Never fall for the temptation of low interest rates

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Never fall for the temptation of low interest rates

Kim Dong-ho

The author is an editorial writer at the JoongAng Ilbo.

Leveraged investment was so heated in South Korea over the last three to four years that it produced new phrases like “soul-selling borrowing.” It underscores the recklessness from the cheap liquidity binge after the 2008 global financial crisis. Squeezing out one’s soul to borrow money to invest in assets is bound to end in disaster. The dizzy rate increases by U.S. Federal Reserve would be just the prelude to the grim and messy consequences from a debt party. The bubbles in assets from stocks to coins to real estate are fizzling out.

Bubbles build up from asset frenzy. When debt piles up, so do interest costs. When money is too loose, prices go up. But the world often neglects such common sense. Animal instincts often prevail over reason and rationality. Nobel Prize-winning economist Paul Krugman recently had to admit that he had been wrong about inflation, as he had brushed aside the concerns after the U.S. Congress approved $1.9 trillion stimulus package by the new Democratic president last year.

Economists are aware that they often make wrong projections about the economy. The estimate for the economic growth outlook at the beginning of the year rarely matches the year-end result. South Korea is no exception. Forecasts for stock movements are even more unreliable. When stock market crashes despite their rosy outlook just a day prior, analysts suddenly turn pessimistic and attribute all kinds of factors for a downside.

A new perspective is needed to explain the dynamics of economic development. Due to frequent unexplainable events since the late 20th century, mainstream economists have turned to psychology to understand unorthodox economic developments. Behavioral economics is one of the studies. The study of human behavior in the economic context has become a common winning theme for Nobel Prize in economic sciences. Psychologist Daniel Kahneman won a Nobel in 2002. His esearch discovered a loss aversion feature in human behavior — the idea that people are more averse to losses than they are eager to make gains. The commonsensical idea had been disregarded by economists until then.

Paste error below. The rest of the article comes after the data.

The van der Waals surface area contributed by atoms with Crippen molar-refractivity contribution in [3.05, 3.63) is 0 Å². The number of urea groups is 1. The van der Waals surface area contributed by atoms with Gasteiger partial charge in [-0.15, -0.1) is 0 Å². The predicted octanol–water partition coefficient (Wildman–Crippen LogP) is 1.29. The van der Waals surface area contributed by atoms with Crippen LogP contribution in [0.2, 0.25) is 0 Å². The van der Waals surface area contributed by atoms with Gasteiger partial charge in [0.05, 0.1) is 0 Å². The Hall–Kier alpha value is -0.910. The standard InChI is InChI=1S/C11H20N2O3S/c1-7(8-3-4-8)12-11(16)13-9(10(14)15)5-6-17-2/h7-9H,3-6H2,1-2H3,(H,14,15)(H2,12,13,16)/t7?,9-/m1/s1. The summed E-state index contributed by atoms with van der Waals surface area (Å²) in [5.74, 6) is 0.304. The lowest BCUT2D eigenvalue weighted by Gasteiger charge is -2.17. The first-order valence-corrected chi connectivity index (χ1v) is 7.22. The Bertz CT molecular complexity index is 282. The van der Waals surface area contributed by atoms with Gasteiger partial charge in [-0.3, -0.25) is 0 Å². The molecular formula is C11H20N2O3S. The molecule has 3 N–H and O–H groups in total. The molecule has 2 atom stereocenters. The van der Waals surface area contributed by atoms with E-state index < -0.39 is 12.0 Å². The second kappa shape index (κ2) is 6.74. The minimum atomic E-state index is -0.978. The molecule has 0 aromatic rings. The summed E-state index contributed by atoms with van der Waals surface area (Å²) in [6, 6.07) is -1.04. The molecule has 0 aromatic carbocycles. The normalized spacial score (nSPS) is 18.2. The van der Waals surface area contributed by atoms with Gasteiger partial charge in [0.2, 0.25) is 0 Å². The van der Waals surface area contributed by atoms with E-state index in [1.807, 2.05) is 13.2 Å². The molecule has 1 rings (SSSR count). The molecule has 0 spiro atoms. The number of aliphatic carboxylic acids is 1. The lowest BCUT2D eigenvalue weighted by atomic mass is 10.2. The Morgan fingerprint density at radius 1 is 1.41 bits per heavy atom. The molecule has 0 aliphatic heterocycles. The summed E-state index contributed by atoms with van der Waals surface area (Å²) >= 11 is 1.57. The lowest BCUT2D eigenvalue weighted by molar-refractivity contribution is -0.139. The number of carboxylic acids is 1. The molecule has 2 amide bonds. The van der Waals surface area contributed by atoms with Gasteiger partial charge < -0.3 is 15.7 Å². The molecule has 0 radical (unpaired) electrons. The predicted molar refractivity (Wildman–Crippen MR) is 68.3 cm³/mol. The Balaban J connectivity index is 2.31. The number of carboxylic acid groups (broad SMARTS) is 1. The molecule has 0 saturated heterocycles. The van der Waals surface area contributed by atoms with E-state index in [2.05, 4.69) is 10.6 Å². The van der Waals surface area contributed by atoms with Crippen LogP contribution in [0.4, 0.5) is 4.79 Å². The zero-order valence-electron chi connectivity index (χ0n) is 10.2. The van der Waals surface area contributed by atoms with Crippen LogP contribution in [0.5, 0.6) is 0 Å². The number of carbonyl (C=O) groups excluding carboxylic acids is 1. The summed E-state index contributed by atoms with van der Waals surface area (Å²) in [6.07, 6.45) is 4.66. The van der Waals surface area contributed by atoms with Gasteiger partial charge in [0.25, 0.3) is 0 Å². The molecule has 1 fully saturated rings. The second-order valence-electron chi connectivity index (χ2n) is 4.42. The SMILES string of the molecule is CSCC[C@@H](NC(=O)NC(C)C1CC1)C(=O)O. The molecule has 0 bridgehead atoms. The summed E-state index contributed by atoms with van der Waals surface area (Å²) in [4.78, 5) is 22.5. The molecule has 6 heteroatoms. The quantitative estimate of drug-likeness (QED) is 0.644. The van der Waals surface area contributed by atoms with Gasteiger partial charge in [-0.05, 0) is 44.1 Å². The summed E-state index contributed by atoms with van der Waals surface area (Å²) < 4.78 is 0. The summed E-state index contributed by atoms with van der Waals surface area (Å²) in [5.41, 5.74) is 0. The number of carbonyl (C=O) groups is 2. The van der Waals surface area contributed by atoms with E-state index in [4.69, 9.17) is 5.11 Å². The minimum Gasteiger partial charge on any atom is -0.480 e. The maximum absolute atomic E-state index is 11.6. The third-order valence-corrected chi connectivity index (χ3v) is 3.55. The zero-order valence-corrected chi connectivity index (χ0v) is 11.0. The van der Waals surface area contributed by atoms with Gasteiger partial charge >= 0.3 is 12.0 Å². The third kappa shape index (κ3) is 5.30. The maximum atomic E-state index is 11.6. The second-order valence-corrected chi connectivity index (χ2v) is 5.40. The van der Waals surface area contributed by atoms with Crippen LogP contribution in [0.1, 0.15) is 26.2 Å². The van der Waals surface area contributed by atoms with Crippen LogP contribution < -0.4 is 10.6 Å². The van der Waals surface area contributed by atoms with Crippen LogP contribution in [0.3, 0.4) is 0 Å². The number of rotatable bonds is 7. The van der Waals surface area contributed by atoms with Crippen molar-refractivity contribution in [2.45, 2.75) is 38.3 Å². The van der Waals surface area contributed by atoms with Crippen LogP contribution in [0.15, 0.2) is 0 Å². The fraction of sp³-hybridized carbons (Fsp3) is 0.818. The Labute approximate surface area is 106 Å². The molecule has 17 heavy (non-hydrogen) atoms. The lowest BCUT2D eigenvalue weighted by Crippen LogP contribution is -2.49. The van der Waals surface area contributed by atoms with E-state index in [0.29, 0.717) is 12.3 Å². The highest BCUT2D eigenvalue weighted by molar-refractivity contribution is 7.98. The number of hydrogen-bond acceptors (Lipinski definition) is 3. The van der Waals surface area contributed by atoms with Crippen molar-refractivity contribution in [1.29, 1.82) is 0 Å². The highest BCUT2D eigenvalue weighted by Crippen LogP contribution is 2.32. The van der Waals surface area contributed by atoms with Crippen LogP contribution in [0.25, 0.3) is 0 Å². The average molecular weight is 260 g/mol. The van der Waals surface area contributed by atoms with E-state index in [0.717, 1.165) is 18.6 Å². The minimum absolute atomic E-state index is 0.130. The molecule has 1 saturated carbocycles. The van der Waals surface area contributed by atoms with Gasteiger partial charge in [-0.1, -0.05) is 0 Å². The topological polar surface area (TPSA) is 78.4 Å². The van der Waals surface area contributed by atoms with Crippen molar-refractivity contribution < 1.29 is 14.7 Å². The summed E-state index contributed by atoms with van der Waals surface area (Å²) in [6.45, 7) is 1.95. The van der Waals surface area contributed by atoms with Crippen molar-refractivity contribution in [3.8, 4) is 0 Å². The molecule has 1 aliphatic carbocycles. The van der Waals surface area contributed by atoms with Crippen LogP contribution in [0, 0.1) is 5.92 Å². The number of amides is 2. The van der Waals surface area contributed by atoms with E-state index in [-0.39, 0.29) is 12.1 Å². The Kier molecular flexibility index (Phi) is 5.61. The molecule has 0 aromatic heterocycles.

Richard Thaler won the 2017 Nobel Prize in economic sciences for his behavioral study on so-called “nudge” that gently pushes people toward an option, or subtly manipulates human choices. There are handful of other concepts explained within behavioral economic context. Mainstream economics had been based on human rationality, whereas behavioral economics studies the psychology behind human choices and actions. Sensibility has become of greater importance, as knowing and responding to the feelings of others as well as oneself can become strength in today’s world.

Mistakes should not be repeated. As proven through behavioral economic theories, human behavior is often guided by senses and feelings rather than rationality and intuition. When borrowing beyond one’s means, one could be bombarded with interest costs. But blinded by greed and foolishness, many still take out loans beyond their ability. Excessive debt can always backlash. Real estate prices crash under soaring rates.
Bank of Korea Governor Rhee Chang-yong announces an increase of the base interest rate by 25 basis points to 2.5 percent from the current 2.25 percent during a press conference at the central bank in Seoul, Thursday. [JOINT PRESS CORPS] 

Uncertainties in the global economy these days as in the past crisis periods hasten the bursting in the bubbly economy. A rush to interest rate increases results from policy failures in the U.S. and other major economies — such as extended ultraloose fiscal and monetary policy. Since the outbreak of Covid-19 in March 2020, the U.S. government expanded fiscal spending in a colossal scale while the Fed kept benchmark rates at zero. South Korea also joined the trend. As lush liquidity fanned inflation, it sent central banks around the globe to hike their rates to fight inflation. As former U.S. Treasury Secretary Larry Summers has pointed out, authorities have missed timing for tightening.

Low interest rates heated the real estate market and fueled the pipe dream of making fast money through cryptocurrency. The bubbles are bursting as soon as rates are rising. Financing cost for mortgages are rapidly rising while the economy slows. Households must tighten their belts to pay for increased interest. Due to a terrible plunge in housing prices, long-tern lease prices are sometimes higher than the property prices.

We must remind ourselves never to fall for the temptation of low interest rates.
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